As 100mph storms engulf a dark, wintry Britain, the Royal Academy of Arts brings a timely form of escapism. Its latest exhibition, ‘Painting the Modern Garden’, transports us to the heights of summer with a collection of works by artists including Monet, Matisse, Van Gogh and Cezanne. From dappled lights across verdant lawns, to the vivid hues of blossoming shoots, each canvas dazzles with the colours and textures of its titular theme – and illustrates an intriguing story of how gardens provided much of the inspiration for modern art.
The link between gardening and modern art initially seems questionable: an activity of quintessential associations versus a movement born out of rebellion. And yet, as the exhibition reveals, the majority of the modern artists on show demonstrated an equal passion for gardening and painting alike. In particular Monet, the artist whose work naturally dominates the exhibition, acknowledged the very powerful creative influence that the former had on his work: “I perhaps owe to flowers that I became a painter,” he declared.
Having funded an ambitious landscaping project of his own garden in Giverny in 1893, Monet’s ongoing fascination with this environment is traceable in his repeated modernist experimentation with the same imagery. The wooden footbridge over his water-lily pond is a recurring focus, featuring in a total of twelve paintings, and yet each attempt is marked by a new emphasis. He paints it vertically, horizontally, in the glow of autumn and the green of summer, apparently marvelling over the differing effects of light and shade, and the change in form created by different perspectives.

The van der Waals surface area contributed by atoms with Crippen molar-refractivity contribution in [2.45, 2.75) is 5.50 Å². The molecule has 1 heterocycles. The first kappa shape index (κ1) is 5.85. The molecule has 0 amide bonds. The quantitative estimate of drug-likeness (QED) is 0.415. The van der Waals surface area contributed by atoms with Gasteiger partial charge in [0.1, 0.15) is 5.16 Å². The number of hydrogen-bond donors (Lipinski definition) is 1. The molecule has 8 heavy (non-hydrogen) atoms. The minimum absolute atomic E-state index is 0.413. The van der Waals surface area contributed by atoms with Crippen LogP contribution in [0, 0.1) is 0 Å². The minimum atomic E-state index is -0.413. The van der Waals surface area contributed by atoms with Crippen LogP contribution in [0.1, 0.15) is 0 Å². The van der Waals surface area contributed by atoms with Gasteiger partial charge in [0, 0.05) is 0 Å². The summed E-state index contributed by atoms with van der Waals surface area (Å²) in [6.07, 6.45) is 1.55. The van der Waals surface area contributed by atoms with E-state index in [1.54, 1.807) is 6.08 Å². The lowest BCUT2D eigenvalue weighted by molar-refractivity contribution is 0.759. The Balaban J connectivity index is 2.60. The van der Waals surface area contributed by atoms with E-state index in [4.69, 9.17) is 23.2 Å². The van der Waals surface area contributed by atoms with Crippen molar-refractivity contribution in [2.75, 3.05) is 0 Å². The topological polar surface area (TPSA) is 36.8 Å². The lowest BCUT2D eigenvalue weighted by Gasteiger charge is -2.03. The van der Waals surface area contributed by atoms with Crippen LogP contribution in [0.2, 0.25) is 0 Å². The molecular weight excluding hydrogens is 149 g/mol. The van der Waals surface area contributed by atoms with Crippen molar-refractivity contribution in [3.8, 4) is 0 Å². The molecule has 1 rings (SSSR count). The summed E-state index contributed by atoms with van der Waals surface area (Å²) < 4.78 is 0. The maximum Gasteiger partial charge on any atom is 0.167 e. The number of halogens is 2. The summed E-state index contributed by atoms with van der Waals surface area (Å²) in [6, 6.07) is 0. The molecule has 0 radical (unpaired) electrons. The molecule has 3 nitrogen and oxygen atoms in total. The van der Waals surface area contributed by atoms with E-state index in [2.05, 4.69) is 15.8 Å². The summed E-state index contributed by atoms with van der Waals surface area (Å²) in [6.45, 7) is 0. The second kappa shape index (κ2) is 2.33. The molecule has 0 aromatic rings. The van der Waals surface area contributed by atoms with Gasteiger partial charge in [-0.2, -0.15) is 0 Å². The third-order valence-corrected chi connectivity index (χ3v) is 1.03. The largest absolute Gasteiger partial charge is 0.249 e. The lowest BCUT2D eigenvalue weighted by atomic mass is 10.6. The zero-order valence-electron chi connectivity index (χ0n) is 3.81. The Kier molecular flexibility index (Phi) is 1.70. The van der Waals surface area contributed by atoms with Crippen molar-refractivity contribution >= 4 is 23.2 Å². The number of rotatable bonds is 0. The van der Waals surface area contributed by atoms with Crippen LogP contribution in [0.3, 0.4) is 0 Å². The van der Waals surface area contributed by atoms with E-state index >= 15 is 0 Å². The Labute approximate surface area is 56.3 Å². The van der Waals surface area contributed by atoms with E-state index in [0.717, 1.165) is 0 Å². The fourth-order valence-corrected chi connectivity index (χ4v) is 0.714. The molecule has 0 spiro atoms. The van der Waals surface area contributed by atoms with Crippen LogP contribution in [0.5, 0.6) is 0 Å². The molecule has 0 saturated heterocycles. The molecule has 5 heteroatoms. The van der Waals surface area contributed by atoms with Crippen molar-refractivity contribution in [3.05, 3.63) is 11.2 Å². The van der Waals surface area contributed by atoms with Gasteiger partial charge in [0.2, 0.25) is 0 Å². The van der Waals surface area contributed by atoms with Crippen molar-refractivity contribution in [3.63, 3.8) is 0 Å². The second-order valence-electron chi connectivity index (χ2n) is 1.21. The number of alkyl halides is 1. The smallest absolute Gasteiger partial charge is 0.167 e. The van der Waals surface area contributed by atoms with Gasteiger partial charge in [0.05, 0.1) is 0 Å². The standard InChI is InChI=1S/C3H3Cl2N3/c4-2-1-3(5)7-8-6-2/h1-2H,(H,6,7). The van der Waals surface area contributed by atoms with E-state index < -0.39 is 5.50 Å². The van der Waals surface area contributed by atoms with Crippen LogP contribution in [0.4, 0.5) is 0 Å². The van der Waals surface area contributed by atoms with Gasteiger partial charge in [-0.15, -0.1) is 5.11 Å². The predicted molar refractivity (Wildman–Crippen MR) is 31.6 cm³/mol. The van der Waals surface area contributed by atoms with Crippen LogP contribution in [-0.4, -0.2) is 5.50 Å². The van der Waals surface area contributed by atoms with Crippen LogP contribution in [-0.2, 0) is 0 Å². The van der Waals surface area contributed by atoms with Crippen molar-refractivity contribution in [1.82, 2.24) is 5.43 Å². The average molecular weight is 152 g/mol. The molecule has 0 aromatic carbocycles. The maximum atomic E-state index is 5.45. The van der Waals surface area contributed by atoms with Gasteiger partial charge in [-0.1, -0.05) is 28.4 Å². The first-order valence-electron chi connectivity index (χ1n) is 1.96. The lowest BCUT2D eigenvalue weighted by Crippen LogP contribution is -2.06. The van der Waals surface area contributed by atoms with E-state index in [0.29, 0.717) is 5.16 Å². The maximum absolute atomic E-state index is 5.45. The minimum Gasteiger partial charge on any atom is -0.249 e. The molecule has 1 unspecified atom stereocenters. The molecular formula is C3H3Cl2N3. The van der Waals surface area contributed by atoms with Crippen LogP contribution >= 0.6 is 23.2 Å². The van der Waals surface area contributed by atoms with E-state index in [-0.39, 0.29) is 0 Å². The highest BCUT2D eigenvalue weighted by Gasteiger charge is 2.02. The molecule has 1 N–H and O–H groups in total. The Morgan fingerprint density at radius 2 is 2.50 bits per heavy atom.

Indeed, what soon becomes clear is the multitude of approaches to depicting the garden, both within and between each artists’ body of work. A fellow Impressionist of Monet, Pierre Bonnard’s Resting in the Garden (1914) conjures an enigmatic composition of energetic brushstrokes. There’s also the Post-Impressionist work of Max Liebermann, who arranged his garden specifically for the purpose of painting it, and yet injects into Flower Terrace in the Garden (1922) a dynamic modernism almost at odds with the symmetrical precision of his subject.
There is also bold experimentation with the various possibilities of colour. In Flower Garden (1922), the German-Danish painter Emil Nolde, one of the first Expressionist artists, displays his trademark use of luminescent colour and animated brushwork. Out of a patch of bluebells, he creates a work of heavily abstracted intensity, the now phallic-shaped plants rising above a backdrop of blood-red flora. It’s an apt representation of how the decorative face of the garden unveils, for these artists, a deeper creative language.
The exhibition also doubles up as an informative social history, documenting the changing role of the garden across the nineteenth century. Previously recognised either as an aristocratic park or a place for growing vegetables, the garden suddenly emerged as a domain for personal pleasure and leisurely pursuits. With artefacts including seed catalogues, horticultural specimens and detailed letters from Monet to his gardeners, it’s a thorough lesson about the social context underlying the garden’s impact on artists.
But ultimately, the exhibition is most powerful in conveying how gardens provided artists with the opportunity to test new and abstract ideas regarding colour, movement and form, paving the way for the modern aesthetic. It ends persuasively with Monet’s monumental water lily works, the Agapanthus Triptych (1915-26), reunited for the first time in the UK. A psychedelic pattern of shards of light shifting across water and foliage, expansive in its field of vision, it’s a show-stopping epitome of how the painting of gardens synthesised art and nature – and why this exhibition should not be missed.